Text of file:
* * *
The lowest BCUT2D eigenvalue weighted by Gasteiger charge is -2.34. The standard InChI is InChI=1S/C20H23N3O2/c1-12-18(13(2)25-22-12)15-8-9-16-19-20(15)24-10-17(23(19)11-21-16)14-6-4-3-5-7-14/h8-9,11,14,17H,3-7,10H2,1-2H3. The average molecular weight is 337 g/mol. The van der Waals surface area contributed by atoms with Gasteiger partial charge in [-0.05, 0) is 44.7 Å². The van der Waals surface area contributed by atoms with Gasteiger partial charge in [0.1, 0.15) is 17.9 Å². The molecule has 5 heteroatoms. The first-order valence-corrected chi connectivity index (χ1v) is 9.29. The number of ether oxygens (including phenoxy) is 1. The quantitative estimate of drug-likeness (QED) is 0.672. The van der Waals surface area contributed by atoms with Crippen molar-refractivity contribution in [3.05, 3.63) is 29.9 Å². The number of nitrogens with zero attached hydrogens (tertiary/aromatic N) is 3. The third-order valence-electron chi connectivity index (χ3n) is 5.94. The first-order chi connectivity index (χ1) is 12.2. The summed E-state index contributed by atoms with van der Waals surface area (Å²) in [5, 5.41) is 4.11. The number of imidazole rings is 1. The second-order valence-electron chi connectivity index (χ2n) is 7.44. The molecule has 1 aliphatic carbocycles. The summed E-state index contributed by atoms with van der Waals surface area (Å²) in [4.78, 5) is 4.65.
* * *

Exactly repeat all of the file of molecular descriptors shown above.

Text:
The lowest BCUT2D eigenvalue weighted by Gasteiger charge is -2.34. The standard InChI is InChI=1S/C20H23N3O2/c1-12-18(13(2)25-22-12)15-8-9-16-19-20(15)24-10-17(23(19)11-21-16)14-6-4-3-5-7-14/h8-9,11,14,17H,3-7,10H2,1-2H3. The average molecular weight is 337 g/mol. The van der Waals surface area contributed by atoms with Gasteiger partial charge in [-0.05, 0) is 44.7 Å². The van der Waals surface area contributed by atoms with Gasteiger partial charge in [0.1, 0.15) is 17.9 Å². The molecule has 5 heteroatoms. The first-order valence-corrected chi connectivity index (χ1v) is 9.29. The number of ether oxygens (including phenoxy) is 1. The quantitative estimate of drug-likeness (QED) is 0.672. The van der Waals surface area contributed by atoms with Crippen molar-refractivity contribution in [3.05, 3.63) is 29.9 Å². The number of nitrogens with zero attached hydrogens (tertiary/aromatic N) is 3. The third-order valence-electron chi connectivity index (χ3n) is 5.94. The first-order chi connectivity index (χ1) is 12.2. The summed E-state index contributed by atoms with van der Waals surface area (Å²) in [5, 5.41) is 4.11. The number of imidazole rings is 1. The second-order valence-electron chi connectivity index (χ2n) is 7.44. The molecule has 1 aliphatic carbocycles. The summed E-state index contributed by atoms with van der Waals surface area (Å²) in [4.78, 5) is 4.65.